About

I started to peel potatoes in my grandfather’s small, family restaurant on the North side of Chicago around the age of three. I loved every minute I spent in the kitchen and really, I never left.  By the time I was 13, I worked full-time at an area hotel and by 17 I was off to upstate New York to attend the prestigious, Culinary Institute of America.

It was while attending CIA that  I was fortunate enough to be introduced to the kitchen of Maxime Ribera, a member of the Maitre Cusinier de France. I studied under Chef Ribera for two years before returning to Chicago for a three-year stay at Le Francais in Wheeling, IL. It was there that I  found my passion and honed my skills with sauce work under the careful direction of the famed, Jean Banchet and later Roland Liccioni.

Chefs always want to move up, I know I did. After Le Francais, I took on the position of Sous Chef for Café La Cave Restaurant in Des Plaines, IL., which only recently closed after all these years.

Shortly after that, I was off to France to work for a friend at a restaurant in Lyon by the name of “Pierre Orsi.” Working in the country, where the food I worship was born, was an amazing experience. When I returned home after six months I took the position as Chef de Cuisine at the Highwood restaurant, Allouette.

The goal of most chefs is to have your own restaurant, and after all of my experiences watching how others did that, I knew someday it would be my turn, and that is when my brother Tom and I opened the highly acclaimed and awarded, Les Deux Gros, in Glen Ellyn, IL.

In a tiny space across from the train tracks, Les Deux Gros received countless awards and accolades, including four stars and Restaurant of the Year in 2002 from the Chicago Sun Times.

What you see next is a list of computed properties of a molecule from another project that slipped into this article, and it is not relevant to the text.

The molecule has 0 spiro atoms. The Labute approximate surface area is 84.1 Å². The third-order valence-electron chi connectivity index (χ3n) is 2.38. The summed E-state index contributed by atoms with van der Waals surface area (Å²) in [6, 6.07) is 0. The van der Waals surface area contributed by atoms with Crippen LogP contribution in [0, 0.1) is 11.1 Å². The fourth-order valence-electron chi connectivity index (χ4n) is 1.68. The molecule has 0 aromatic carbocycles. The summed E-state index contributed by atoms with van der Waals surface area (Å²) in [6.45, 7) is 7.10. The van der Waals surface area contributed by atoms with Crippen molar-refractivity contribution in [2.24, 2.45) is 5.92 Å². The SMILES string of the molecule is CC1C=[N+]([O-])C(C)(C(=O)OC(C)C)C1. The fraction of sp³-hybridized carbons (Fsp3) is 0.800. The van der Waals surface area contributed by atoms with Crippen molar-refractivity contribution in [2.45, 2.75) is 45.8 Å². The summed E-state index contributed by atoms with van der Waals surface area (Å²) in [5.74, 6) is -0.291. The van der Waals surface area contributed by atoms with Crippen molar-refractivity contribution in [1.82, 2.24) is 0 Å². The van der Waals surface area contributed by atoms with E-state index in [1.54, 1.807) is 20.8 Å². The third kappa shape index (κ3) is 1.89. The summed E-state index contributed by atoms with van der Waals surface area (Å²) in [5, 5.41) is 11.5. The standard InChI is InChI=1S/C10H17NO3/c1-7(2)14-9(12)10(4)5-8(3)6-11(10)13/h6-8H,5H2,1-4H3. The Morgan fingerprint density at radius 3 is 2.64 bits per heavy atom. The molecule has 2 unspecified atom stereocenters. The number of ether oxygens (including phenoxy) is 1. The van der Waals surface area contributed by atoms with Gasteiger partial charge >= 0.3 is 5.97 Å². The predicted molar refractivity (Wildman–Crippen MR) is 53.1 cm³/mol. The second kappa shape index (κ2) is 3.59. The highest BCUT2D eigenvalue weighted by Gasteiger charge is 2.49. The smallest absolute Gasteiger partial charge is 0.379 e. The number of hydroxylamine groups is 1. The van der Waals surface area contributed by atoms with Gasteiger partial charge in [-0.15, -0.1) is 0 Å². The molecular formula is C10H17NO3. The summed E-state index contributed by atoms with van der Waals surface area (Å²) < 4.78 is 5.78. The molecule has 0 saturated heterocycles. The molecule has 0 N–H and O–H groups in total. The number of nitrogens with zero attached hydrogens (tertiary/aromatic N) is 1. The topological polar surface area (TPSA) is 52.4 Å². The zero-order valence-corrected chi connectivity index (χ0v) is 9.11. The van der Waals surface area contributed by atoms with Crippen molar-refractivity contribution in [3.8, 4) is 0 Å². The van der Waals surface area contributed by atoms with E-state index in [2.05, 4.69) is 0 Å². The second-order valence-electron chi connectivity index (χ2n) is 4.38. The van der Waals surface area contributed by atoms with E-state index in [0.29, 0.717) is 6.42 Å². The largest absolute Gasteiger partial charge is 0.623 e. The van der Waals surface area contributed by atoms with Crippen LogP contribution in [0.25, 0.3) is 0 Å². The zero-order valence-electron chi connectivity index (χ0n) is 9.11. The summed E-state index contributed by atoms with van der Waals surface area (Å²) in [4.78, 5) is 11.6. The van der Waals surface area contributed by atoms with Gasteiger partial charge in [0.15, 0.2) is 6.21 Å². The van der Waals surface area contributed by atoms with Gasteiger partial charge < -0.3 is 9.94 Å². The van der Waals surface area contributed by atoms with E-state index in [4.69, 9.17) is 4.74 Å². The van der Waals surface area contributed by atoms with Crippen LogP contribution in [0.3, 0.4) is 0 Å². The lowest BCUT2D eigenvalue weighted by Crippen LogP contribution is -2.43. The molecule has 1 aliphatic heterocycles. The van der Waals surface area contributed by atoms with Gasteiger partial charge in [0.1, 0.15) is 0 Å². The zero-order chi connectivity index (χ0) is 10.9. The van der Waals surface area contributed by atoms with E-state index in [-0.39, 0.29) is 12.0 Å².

We were proud to receive three and a half stars and “Chef to Watch” from the Chicago Tribune, three stars and ranking of number eleven of twenty in the top restaurants from Chicago Magazine in 2002. Additionally, the restaurant was recognized in several pieces placed in Bon Appetit, Gourmet and Food & Wine magazines to name a few.

While Glen Ellyn was indeed where I set out on my own, I knew I needed to expand and with many customers coming in from the city, I was hoping to be closer to downtown Chicago.

I settled on the lovely town of Winnetka, IL, on Chicago’s North Shore and opened Restaurant Michael. Just west of Lake Michigan and North of Chicago’s city streets, it seemed the perfect place and it has been for the last six years.

Restaurant Michael will undergo a 420 square foot expansion this summer, which allow for more seating, private party space and room to breathe for our guests. We will go from a 68-seat restaurant to being able to accomodate 100, making us a third larger by Fall.

I have always been a large man and the food I cook, I believe, has big taste. I want people to remember my food and perhaps a conversation I have had with them at the table. I love to be in the kitchen, but I also love to see guests enjoying the food.

Since we live in a world which extends well beyond the place we work, I thought that this blog can be a worldwide extension of Restaurant Michael and myself. I might talk about my food or I might talk about food I have eaten or things I notice other chefs doing.

My grandfather loved to talk as much as I do. He recently left this world and although he is very missed, I know he would appreciate keeping the lines of communication about food open. I do not fashion myself as a writer, but I have things I want to say and hear what others think about food and restaurants today.

The internet is a big place so you never know who might be listening. I know my grandfather will be tuned in and I hope that you will join me. I might just tell you a story or two about him as well…

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5 thoughts on “About

  1. Dear Chef Michael,

    Just want to tell you my husband and I love your restaurant, love your culinary offerings, and love your feisty, fuck-filled blogs. I couldn’t agree more with your most recent blog. I am SOOO… tired of all the politically correct, easily offended hypocrites. I, for one, will continue to use my favorite word, both verbally and in sign language, when appropriate. Your blog is a breath of fresh air and we look forward to enjoying dinner at your restaurant soon!